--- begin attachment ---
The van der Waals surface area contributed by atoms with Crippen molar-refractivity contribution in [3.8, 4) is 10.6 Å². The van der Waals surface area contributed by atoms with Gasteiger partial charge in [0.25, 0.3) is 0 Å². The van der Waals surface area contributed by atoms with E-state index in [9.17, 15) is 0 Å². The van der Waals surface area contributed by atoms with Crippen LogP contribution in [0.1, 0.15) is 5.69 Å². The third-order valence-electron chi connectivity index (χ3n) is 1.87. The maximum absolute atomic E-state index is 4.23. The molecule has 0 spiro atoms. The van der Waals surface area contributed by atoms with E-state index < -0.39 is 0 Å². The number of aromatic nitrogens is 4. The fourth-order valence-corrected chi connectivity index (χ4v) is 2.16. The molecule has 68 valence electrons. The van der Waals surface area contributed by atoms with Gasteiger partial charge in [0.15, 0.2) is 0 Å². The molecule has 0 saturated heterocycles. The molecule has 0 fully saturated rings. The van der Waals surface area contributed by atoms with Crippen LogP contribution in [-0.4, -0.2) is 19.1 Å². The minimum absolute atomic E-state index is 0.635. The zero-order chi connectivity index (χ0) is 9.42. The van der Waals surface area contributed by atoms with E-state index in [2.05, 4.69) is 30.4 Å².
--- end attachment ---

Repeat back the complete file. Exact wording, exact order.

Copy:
The van der Waals surface area contributed by atoms with Crippen molar-refractivity contribution in [3.8, 4) is 10.6 Å². The van der Waals surface area contributed by atoms with Gasteiger partial charge in [0.25, 0.3) is 0 Å². The van der Waals surface area contributed by atoms with E-state index in [9.17, 15) is 0 Å². The van der Waals surface area contributed by atoms with Crippen LogP contribution in [0.1, 0.15) is 5.69 Å². The third-order valence-electron chi connectivity index (χ3n) is 1.87. The maximum absolute atomic E-state index is 4.23. The molecule has 0 spiro atoms. The van der Waals surface area contributed by atoms with E-state index < -0.39 is 0 Å². The number of aromatic nitrogens is 4. The fourth-order valence-corrected chi connectivity index (χ4v) is 2.16. The molecule has 68 valence electrons. The van der Waals surface area contributed by atoms with Gasteiger partial charge in [0.15, 0.2) is 0 Å². The molecule has 0 saturated heterocycles. The molecule has 0 fully saturated rings. The van der Waals surface area contributed by atoms with Crippen LogP contribution in [-0.4, -0.2) is 19.1 Å². The minimum absolute atomic E-state index is 0.635. The zero-order chi connectivity index (χ0) is 9.42. The van der Waals surface area contributed by atoms with E-state index in [2.05, 4.69) is 30.4 Å².